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Re: Is any of this true?

Postby Ash » Tue Jan 06, 2015 4:56 pm

Do not let those people get to you. They are animal rights activists who eventually wish to ban all ownership of these gorgeous animals. Most people who are breeding "higher generation" animals knows what they are doing, and they're the ones who should be doing it.

They will not ruin your life. You have studied and prepared for your new addition. She will bring you great happiness, sometimes drive you up the wall, but she is not going to be another "horror story." The way some of these anti-hybrid/AR activists attack these animals is very misleading. I can guarantee you, that these "sanctuaries" taking in the F1 hybrids aren't doing anybody but themselves a favor--there are PLENTY of people out there would be more than willing to take an F1 off of your hands and give it a great home. It's full of exaggerations.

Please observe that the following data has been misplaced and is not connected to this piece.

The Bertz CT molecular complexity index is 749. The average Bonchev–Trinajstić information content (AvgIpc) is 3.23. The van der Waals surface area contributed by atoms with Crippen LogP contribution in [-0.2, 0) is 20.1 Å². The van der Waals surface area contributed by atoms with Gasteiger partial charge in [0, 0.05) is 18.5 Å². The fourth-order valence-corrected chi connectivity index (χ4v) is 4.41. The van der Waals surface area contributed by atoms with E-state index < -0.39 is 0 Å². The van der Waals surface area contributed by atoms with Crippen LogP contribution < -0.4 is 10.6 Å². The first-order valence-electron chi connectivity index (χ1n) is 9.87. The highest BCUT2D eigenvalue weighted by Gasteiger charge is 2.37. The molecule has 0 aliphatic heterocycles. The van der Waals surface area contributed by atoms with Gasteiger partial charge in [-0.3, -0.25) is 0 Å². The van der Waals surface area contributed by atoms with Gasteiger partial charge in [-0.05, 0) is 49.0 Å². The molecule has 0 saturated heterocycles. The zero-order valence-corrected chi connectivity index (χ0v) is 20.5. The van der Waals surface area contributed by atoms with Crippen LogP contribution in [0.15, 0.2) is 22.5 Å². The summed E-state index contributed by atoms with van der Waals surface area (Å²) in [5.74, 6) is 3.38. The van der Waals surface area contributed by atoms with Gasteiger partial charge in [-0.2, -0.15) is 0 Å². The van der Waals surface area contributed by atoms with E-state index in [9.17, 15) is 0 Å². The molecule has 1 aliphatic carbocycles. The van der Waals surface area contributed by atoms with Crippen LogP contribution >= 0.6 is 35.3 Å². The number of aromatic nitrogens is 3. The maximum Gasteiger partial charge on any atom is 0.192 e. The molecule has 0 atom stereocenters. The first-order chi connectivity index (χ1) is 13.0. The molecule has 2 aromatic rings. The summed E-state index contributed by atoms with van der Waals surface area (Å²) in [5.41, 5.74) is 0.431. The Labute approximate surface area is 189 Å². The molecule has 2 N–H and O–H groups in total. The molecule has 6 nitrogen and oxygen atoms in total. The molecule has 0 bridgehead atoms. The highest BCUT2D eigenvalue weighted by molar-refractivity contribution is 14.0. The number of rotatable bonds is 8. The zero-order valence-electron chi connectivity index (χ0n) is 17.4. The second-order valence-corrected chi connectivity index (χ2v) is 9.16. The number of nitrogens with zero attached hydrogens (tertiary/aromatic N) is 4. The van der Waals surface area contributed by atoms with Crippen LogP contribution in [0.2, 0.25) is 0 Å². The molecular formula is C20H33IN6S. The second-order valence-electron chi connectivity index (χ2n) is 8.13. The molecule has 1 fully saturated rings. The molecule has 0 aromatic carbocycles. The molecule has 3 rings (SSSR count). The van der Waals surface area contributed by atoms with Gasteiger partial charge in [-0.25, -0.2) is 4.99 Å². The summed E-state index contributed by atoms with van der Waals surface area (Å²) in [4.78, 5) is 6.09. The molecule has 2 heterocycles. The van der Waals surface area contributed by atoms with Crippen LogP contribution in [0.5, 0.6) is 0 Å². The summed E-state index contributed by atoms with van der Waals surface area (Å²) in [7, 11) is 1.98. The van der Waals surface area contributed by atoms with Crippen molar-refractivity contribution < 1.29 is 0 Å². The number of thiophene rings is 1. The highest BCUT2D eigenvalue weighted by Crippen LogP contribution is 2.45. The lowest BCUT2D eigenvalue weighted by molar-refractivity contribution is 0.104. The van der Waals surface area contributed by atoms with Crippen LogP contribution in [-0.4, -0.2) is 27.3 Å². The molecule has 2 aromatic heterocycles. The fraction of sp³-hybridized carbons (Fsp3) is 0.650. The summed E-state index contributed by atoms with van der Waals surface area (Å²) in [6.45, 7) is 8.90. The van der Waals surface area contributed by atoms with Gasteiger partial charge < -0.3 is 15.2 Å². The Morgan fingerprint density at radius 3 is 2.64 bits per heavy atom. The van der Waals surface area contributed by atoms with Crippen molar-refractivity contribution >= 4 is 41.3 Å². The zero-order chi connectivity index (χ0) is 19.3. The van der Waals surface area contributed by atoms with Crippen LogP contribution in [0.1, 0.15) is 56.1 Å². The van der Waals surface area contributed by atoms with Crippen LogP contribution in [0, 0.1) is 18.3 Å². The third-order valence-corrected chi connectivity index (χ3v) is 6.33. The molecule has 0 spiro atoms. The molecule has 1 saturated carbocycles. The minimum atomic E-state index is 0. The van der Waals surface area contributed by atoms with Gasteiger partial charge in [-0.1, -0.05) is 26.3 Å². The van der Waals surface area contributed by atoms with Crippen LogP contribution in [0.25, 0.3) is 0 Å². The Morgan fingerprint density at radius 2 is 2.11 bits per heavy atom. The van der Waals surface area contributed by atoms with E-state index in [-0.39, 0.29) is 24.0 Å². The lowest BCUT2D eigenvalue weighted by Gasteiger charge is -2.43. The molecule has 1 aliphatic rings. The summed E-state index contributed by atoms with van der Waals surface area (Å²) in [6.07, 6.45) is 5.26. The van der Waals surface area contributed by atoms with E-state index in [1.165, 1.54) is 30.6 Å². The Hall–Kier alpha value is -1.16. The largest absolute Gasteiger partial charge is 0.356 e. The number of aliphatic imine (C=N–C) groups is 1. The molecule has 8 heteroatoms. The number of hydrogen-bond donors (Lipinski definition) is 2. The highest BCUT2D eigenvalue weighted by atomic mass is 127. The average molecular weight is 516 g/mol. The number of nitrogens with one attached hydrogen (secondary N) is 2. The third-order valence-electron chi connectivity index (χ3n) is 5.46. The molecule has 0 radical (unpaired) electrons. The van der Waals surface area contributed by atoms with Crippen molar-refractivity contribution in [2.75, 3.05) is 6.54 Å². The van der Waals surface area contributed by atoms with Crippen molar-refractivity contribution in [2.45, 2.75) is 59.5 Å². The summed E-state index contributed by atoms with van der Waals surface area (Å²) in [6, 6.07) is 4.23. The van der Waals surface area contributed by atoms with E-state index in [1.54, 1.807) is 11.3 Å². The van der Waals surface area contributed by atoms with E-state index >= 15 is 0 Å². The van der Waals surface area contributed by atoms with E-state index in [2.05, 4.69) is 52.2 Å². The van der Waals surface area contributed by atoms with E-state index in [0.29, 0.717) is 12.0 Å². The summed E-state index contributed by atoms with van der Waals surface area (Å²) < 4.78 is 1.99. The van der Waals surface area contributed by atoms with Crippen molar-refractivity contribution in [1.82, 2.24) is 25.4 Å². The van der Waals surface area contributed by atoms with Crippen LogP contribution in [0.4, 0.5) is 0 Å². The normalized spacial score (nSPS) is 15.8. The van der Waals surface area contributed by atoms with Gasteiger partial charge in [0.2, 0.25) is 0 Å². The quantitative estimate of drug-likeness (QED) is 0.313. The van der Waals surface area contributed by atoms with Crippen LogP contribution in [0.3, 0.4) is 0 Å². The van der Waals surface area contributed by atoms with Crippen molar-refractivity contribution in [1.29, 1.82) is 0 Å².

Don't let their lies and negative attitude get to you. ;) You'll run into people like that anywhere you go, but there's a great exotic pet community that's always here to help and support you. Honestly, you'll probably love your new kitty, and if anything, the experience will be new and refreshing.
3 red fox, 4 iguanas, nile monitor, BW tegu, sailfin dragon, leachie gecko, 6 snakes, 2 salamanders, tarantula
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Nìmwey
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Re: Is any of this true?

Postby Nìmwey » Tue Jan 06, 2015 7:59 pm

One thing to remember with sanctuaries/rescues of ANY animal - is that they only see the bad.
These numbers I am completely pulling out of my ass, but say if 5% of any particular animal species suffers and ends up in rescues, then those 5% are seen as 95-100% by the rescue people, because again, that's ALL they see.